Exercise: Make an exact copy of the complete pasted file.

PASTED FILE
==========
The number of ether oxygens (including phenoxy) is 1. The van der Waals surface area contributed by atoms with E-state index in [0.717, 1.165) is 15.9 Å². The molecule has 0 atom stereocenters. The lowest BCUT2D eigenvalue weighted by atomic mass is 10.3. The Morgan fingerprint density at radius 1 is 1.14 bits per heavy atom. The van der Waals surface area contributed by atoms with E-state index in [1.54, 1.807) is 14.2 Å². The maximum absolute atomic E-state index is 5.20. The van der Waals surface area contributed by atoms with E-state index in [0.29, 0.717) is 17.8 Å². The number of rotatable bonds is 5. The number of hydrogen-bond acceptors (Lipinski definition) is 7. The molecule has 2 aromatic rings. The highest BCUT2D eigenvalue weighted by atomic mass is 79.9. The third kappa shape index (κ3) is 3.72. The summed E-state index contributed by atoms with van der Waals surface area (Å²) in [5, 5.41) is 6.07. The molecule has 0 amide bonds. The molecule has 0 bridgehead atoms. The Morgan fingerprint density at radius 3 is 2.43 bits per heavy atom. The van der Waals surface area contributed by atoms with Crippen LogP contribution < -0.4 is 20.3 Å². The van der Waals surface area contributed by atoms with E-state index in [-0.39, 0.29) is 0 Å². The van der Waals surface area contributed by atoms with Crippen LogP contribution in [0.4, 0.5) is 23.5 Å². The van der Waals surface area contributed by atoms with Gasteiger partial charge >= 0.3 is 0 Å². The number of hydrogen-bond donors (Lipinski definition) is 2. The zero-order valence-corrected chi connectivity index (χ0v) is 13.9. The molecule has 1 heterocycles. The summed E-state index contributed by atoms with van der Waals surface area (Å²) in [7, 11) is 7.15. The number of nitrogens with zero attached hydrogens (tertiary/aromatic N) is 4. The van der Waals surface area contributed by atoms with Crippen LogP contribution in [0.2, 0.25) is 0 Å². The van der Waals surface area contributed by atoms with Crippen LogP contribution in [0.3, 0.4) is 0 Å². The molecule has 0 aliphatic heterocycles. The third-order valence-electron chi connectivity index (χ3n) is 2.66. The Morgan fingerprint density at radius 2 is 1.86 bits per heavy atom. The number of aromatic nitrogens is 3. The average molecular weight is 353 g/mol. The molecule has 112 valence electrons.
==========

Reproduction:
The number of ether oxygens (including phenoxy) is 1. The van der Waals surface area contributed by atoms with E-state index in [0.717, 1.165) is 15.9 Å². The molecule has 0 atom stereocenters. The lowest BCUT2D eigenvalue weighted by atomic mass is 10.3. The Morgan fingerprint density at radius 1 is 1.14 bits per heavy atom. The van der Waals surface area contributed by atoms with E-state index in [1.54, 1.807) is 14.2 Å². The maximum absolute atomic E-state index is 5.20. The van der Waals surface area contributed by atoms with E-state index in [0.29, 0.717) is 17.8 Å². The number of rotatable bonds is 5. The number of hydrogen-bond acceptors (Lipinski definition) is 7. The molecule has 2 aromatic rings. The highest BCUT2D eigenvalue weighted by atomic mass is 79.9. The third kappa shape index (κ3) is 3.72. The summed E-state index contributed by atoms with van der Waals surface area (Å²) in [5, 5.41) is 6.07. The molecule has 0 amide bonds. The molecule has 0 bridgehead atoms. The Morgan fingerprint density at radius 3 is 2.43 bits per heavy atom. The van der Waals surface area contributed by atoms with Crippen LogP contribution < -0.4 is 20.3 Å². The van der Waals surface area contributed by atoms with E-state index in [-0.39, 0.29) is 0 Å². The van der Waals surface area contributed by atoms with Crippen LogP contribution in [0.4, 0.5) is 23.5 Å². The van der Waals surface area contributed by atoms with Gasteiger partial charge >= 0.3 is 0 Å². The number of hydrogen-bond donors (Lipinski definition) is 2. The zero-order valence-corrected chi connectivity index (χ0v) is 13.9. The molecule has 1 heterocycles. The summed E-state index contributed by atoms with van der Waals surface area (Å²) in [7, 11) is 7.15. The number of nitrogens with zero attached hydrogens (tertiary/aromatic N) is 4. The van der Waals surface area contributed by atoms with Crippen LogP contribution in [0.2, 0.25) is 0 Å². The van der Waals surface area contributed by atoms with Crippen LogP contribution in [0.3, 0.4) is 0 Å². The molecule has 0 aliphatic heterocycles. The third-order valence-electron chi connectivity index (χ3n) is 2.66. The Morgan fingerprint density at radius 2 is 1.86 bits per heavy atom. The number of aromatic nitrogens is 3. The average molecular weight is 353 g/mol. The molecule has 112 valence electrons.